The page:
In 2006, Australia had a warrant for Moti’s arrest on charges of the rape of a 13-year-old girl in Vanuatu.  However, these charges had already been brought against Moti in 1997 in the jurisdiction of the alleged commission of the crime – Vanuatu. There, the allegations were found to be so specious that they were dropped before the case got to trial. 
The matter had been legally settled for almost a full decade before the Australian authorities, under the Child-Sex Tourism Act, repackaged and revived the charges (unbeknown to the alleged victim until a year after the investigation commenced – in other words there was no complainant).
The motivation for the charges was particularly suspect taking into account the intention of the Child-Sex Tourism Act. The Australian Federal Police (AFP) website states: “The philosophy underpinning the legislation is that countries are principally responsible for sexual abuse in that country. Laws…such as the Australian child sex tourism offences are intended to fill the gap when countries are unwilling or unable to take action against known offenders.”
In Moti’s case, the Vanuatu authorities had investigated the sexual abuse allegation. There was no discernible ‘gap’ that Australia needed to step into. Besides, Moti was not a ‘tourist’ he was resident in Vanuatu at the time. 
According to the alleged victims father, Ariipaea Salmon, in a video interview recorded in March, just three days before he died, the “mighty Australian government” had used his daughter as a pawn to effect a political agenda in the Solomon Islands. Asked how that made him feel; he replied, “disgusted.”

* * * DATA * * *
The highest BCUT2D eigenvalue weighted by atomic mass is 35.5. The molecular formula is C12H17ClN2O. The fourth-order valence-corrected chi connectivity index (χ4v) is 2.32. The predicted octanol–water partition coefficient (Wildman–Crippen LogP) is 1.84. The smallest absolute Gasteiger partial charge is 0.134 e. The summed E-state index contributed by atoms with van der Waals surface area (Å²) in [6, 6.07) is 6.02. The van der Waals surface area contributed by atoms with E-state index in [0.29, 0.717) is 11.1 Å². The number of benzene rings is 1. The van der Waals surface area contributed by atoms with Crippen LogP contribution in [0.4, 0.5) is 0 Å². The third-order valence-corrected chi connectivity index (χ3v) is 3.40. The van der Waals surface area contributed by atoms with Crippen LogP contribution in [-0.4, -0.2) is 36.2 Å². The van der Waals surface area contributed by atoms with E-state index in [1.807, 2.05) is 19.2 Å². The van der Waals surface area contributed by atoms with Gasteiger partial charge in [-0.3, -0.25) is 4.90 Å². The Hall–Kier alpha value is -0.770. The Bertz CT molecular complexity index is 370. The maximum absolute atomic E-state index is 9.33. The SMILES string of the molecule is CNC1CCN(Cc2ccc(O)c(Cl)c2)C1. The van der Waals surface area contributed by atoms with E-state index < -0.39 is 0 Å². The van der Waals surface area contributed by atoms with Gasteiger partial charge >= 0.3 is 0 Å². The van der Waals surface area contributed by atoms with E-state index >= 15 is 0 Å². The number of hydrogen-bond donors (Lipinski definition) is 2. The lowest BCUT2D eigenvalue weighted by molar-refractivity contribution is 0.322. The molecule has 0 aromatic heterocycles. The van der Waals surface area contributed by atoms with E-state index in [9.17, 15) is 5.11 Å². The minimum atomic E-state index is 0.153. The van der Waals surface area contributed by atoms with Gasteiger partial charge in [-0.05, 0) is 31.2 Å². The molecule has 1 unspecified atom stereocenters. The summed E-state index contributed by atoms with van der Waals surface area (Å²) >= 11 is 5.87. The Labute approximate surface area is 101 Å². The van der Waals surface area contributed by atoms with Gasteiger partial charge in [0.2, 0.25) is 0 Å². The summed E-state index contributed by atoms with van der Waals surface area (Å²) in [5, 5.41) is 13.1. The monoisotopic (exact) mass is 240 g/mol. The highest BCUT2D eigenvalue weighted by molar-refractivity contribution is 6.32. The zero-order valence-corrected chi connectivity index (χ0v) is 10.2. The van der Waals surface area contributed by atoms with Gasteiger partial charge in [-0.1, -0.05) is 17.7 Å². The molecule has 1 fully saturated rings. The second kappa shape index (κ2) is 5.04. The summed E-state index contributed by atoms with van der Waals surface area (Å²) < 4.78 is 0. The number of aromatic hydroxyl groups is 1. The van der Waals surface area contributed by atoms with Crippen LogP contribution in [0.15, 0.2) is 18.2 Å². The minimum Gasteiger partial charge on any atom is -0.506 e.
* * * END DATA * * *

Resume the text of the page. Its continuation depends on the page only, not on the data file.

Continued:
For the charges were resurrected at the exact same time that it became a possibility that Moti would be appointed attorney general of the Solomon Islands. 
Ariipaea Salmon maintained that it became quite clear that the renewed charges were a ploy to remove Moti from political influence in the Pacific. He maintained that none of his family had wanted to make any further complaint against Moti. He says Moti’s arrest was presented to the family as a ‘fait accompli’ and he was told that if they didn’t cooperate it might “go against them.”
Evidence that Salmon’s perceptions are correct are corroborated by documents presented to the courts during the discovery process of Moti’s court cases and come directly from the AFP and the Australian Department of Foreign Affairs and Trade.
 Political motivations behind the arrest warrant were why, when arrested in Papua New Guinea in 2006, Moti had the right to assert a claim for political asylum under the Convention on the Status of Refugees 1951 (revised in 1967); a convention acceded to by PNG in 1986.
Political asylum in PNG and the courts
The ‘Convention’ defines a refugee as someone who has a “…well-founded fear of being persecuted for reasons of race, religion, nationality, membership of a particular social group or political opinion.” When Moti sought political asylum in the Solomon Islands chancellery he had every reason to believe he qualified. 
Furthermore, to establish Moti’s status as a refugee, a diplomatic letter informing the government of PNG that the Solomon Islands government had granted diplomatic asylum to Moti was quickly despatched by the then Prime Minister of the Solomon Islands, Manasseh Sogavare.